Using a distinctive phrase connected with your business can help create and improve your company's brand recognition. To prevent other companies from using your phrase, you need to know how to trademark a phrase.
Find out what kind of trademark protection is available for phrases, including catchphrases, slogans, taglines, and mottos.
Protecting a trademark
Trademarks can be protected in several ways. There is what's called "common law" trademark protection. This comes about simply by using the trademark openly in your business. The drawback is that it can be difficult to enforce your rights in court. You'll need to prove that you were the first to use the trademark and that you have used it openly and frequently in marketing your goods or services.
The best way to protect a trademark is to register it. This can sometimes be done by registering with an agency of a state government. Such registration must comply with the particular requirements that vary from state to state. The drawback is that state registration only protects the mark in that state.
Nationwide protection is offered by registering the phrase with the United States Patent and Trademark Office (USPTO). Regardless of whether the trademark is for a phrase, logo, or something else, the same procedure is involved in registering a trademark.
Federal trademark rules
The federal rules regarding trademark registration of a phrase are confusing. Not every phrase can be trademarked, not everyone can trademark a phrase, and registration does not provide complete protection.
Numerous rules may result in a trademark application being rejected. These include:
- Only a phrase that is used for a commercial purpose may be trademarked. You can't trademark a phrase just because you like it and don't want anyone else to use it. You must be using the phrase or intending to use the phrase in connection with the sale of goods or services.
- Your trademarked phrase is only protected against use by others in the same class of business.
- The trademark must be used to identify your company as the source of the goods or services. Your application may be rejected if it's determined that the phrase only describes the goods or services, rather than the company that is their source. However, some phrases that have been approved seem to ignore this.
- The phrase may not be the same as a phrase that has already been registered or has a pending application.
- The phrase may not be likely to be confused with a phrase that has already been registered or has a pending application and relates to a similar type of goods or services.
- The phrase must be distinctive and not generic or just descriptive. To complicate things, a phrase that is distinctive when used in relation to one type of business may be generic in relation to another type of business. For example, the word "Apple" can be trademarked by a company that makes computers, but not by a company that sells apples.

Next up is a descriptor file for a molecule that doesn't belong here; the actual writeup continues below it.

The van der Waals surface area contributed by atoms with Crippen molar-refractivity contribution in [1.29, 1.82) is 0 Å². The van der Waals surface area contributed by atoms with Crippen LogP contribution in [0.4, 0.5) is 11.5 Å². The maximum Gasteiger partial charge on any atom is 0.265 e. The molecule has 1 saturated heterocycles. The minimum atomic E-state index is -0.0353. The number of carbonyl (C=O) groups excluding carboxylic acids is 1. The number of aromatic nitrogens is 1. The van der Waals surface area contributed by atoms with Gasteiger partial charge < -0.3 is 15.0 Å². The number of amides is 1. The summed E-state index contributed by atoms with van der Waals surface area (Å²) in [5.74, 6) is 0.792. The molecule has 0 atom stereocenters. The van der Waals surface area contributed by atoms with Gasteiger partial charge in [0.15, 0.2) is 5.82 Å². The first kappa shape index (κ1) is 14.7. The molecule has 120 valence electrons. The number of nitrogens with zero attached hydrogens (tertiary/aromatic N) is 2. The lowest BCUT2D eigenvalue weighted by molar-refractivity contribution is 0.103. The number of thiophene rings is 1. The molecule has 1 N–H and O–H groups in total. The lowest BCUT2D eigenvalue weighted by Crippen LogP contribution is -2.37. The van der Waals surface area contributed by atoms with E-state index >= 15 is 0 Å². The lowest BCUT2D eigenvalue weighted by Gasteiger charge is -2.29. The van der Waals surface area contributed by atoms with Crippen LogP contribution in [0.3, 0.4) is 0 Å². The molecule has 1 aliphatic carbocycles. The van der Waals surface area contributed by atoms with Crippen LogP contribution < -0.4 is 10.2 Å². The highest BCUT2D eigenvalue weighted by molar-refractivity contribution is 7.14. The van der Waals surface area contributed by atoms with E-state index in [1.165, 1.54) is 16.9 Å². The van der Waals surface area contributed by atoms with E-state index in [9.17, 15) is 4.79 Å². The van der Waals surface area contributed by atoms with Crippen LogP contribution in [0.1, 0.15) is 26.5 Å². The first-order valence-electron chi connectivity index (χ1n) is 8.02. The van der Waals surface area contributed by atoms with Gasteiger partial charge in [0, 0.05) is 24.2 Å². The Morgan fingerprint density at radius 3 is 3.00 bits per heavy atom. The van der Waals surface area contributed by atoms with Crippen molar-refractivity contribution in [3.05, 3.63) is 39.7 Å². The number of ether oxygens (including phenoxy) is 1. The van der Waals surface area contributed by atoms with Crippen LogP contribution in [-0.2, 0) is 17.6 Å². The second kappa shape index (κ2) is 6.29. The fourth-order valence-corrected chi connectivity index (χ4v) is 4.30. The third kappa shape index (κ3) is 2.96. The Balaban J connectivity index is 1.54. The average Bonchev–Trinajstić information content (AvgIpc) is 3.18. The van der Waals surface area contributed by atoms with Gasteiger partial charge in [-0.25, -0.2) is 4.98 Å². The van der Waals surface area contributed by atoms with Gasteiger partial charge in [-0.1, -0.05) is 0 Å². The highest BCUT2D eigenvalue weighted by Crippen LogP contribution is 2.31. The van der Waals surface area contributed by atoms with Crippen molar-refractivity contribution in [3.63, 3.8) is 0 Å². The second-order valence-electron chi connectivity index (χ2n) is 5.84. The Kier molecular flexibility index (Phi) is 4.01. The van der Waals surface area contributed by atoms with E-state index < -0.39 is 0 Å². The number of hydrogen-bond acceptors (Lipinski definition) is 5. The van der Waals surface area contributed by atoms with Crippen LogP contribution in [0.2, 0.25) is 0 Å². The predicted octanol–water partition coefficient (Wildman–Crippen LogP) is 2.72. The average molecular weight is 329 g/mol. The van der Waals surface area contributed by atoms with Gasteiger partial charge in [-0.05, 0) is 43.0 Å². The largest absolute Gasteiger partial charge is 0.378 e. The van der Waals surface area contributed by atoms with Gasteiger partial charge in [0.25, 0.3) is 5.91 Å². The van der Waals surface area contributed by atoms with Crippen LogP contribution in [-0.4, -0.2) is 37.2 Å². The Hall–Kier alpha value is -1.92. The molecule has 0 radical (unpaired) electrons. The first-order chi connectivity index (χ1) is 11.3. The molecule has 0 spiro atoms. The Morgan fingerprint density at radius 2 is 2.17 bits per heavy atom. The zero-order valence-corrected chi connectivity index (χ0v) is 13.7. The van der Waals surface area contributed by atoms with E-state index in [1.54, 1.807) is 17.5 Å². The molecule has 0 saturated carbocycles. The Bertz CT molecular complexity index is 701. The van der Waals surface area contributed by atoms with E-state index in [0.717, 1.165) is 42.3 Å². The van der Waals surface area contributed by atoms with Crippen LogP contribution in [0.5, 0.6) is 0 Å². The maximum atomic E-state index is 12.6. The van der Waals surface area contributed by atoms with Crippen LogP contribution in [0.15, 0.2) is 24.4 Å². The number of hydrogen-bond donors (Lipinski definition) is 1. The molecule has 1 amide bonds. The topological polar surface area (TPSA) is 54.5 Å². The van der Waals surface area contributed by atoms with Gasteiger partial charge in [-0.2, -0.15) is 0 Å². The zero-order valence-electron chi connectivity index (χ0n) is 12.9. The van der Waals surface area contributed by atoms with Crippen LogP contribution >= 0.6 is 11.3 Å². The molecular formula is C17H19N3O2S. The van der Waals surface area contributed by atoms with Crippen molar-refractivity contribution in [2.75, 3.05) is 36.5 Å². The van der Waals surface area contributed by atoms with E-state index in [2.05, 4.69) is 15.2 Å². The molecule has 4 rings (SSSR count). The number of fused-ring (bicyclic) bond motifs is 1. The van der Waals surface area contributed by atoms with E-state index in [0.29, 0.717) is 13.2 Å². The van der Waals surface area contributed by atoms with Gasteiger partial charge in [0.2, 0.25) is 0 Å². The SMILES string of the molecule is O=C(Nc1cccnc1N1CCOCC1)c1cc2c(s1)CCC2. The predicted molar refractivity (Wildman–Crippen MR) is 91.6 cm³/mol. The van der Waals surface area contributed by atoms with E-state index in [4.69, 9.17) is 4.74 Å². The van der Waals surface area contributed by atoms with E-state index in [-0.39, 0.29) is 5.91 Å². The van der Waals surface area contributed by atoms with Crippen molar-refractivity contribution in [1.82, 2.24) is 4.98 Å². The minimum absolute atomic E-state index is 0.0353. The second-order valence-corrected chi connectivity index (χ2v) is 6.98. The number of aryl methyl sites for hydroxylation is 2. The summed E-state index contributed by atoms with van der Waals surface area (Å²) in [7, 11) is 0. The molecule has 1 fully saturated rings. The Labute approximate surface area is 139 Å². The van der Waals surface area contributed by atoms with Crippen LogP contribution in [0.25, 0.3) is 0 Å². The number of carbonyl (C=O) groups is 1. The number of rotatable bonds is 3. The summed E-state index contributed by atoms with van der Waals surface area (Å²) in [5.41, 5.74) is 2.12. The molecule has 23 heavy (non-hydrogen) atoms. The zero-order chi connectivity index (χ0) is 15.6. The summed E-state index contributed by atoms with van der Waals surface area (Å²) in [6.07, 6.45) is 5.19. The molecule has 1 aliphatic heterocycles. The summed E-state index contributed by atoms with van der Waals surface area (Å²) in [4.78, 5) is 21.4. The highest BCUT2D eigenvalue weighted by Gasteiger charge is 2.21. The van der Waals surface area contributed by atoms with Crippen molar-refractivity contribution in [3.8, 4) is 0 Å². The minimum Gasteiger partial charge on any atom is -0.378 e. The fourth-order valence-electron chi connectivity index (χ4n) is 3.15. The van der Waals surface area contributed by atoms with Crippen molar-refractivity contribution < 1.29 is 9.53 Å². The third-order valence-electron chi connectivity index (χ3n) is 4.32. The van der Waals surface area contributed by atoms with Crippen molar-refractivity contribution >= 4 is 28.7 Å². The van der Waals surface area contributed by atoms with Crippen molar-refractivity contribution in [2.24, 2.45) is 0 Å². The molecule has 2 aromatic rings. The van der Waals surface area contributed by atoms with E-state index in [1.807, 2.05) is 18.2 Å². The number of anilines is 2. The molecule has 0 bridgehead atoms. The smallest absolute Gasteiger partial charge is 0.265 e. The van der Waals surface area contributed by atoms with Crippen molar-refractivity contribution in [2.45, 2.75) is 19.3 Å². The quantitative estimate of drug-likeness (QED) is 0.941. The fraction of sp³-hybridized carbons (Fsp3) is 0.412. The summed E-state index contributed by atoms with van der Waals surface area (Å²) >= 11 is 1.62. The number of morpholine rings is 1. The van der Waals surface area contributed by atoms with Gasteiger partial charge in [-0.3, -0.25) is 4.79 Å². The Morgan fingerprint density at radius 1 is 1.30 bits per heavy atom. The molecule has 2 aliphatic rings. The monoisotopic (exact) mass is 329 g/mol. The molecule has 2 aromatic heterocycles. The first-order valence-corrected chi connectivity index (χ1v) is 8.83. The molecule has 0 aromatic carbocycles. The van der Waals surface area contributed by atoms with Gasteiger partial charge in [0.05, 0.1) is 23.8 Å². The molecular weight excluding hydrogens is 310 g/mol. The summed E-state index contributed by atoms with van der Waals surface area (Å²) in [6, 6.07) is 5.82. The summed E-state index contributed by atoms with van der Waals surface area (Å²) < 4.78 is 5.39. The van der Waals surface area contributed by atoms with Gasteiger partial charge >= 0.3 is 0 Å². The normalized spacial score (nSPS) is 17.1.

- The phrase can't use terms commonly used in business or in the applicant's type of business.
- The phrase can't be a part of everyday speech. For example, phrases like "I'm just saying," "as a matter of fact," or "on the other hand" would probably be rejected. This concept can be confusing when you learn that the phrase "that's hot" was approved for use with certain products.
When you compare phrases that have been accepted for registration with phrases that have been rejected, it can be difficult to understand the reasoning for acceptance or rejection.
Federal trademark application process
The Federal trademark phrase application procedure is fairly simple and can be done online through the USPTO website.
The first step is to conduct a trademark phrase search to be sure that the phrase you intend to use is not already trademarked. This can be done online through the USPTO's Trademark Electronic Search System (TESS).
The next step is to complete and file a trademark application. This can be done online using the USPTO's Trademark Electronic Application System (TEAS). For some, a major disadvantage to federal trademark registration is the application fee, which is non-refundable even if your application is rejected.
Your next step is to wait. Applications for any type of trademark are reviewed by an attorney with the USPTO. This will result in either approval of the trademark, rejection of the trademark, or a letter from the attorney asking for more information.
If you have a good phrase for marketing your goods or services, you may be wise to protect it with federal registration. This is especially true if you plan to develop a large business. But for many small, local businesses, the advantages of registration need to be weighed against the cost of registration.